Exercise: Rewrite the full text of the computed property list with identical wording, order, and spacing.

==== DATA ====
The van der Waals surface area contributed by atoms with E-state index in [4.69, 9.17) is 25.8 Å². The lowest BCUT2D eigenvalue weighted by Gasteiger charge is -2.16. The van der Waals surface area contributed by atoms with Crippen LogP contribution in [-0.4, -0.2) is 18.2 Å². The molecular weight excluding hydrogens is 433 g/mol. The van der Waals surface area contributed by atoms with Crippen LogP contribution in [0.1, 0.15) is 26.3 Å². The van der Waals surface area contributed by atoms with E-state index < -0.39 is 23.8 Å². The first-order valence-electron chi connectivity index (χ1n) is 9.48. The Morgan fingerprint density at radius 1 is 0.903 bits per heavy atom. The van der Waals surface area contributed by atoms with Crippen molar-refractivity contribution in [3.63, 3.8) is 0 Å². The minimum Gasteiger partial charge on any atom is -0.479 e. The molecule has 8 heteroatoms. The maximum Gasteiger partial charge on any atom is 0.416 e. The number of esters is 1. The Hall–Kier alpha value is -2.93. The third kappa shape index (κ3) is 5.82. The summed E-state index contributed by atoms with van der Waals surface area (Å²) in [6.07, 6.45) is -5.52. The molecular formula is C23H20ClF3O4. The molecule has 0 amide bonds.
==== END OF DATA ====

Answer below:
The van der Waals surface area contributed by atoms with E-state index in [4.69, 9.17) is 25.8 Å². The lowest BCUT2D eigenvalue weighted by Gasteiger charge is -2.16. The van der Waals surface area contributed by atoms with Crippen LogP contribution in [-0.4, -0.2) is 18.2 Å². The molecular weight excluding hydrogens is 433 g/mol. The van der Waals surface area contributed by atoms with Crippen LogP contribution in [0.1, 0.15) is 26.3 Å². The van der Waals surface area contributed by atoms with E-state index < -0.39 is 23.8 Å². The first-order valence-electron chi connectivity index (χ1n) is 9.48. The Morgan fingerprint density at radius 1 is 0.903 bits per heavy atom. The van der Waals surface area contributed by atoms with Crippen molar-refractivity contribution in [3.63, 3.8) is 0 Å². The minimum Gasteiger partial charge on any atom is -0.479 e. The molecule has 8 heteroatoms. The maximum Gasteiger partial charge on any atom is 0.416 e. The number of esters is 1. The Hall–Kier alpha value is -2.93. The third kappa shape index (κ3) is 5.82. The summed E-state index contributed by atoms with van der Waals surface area (Å²) in [6.07, 6.45) is -5.52. The molecular formula is C23H20ClF3O4. The molecule has 0 amide bonds.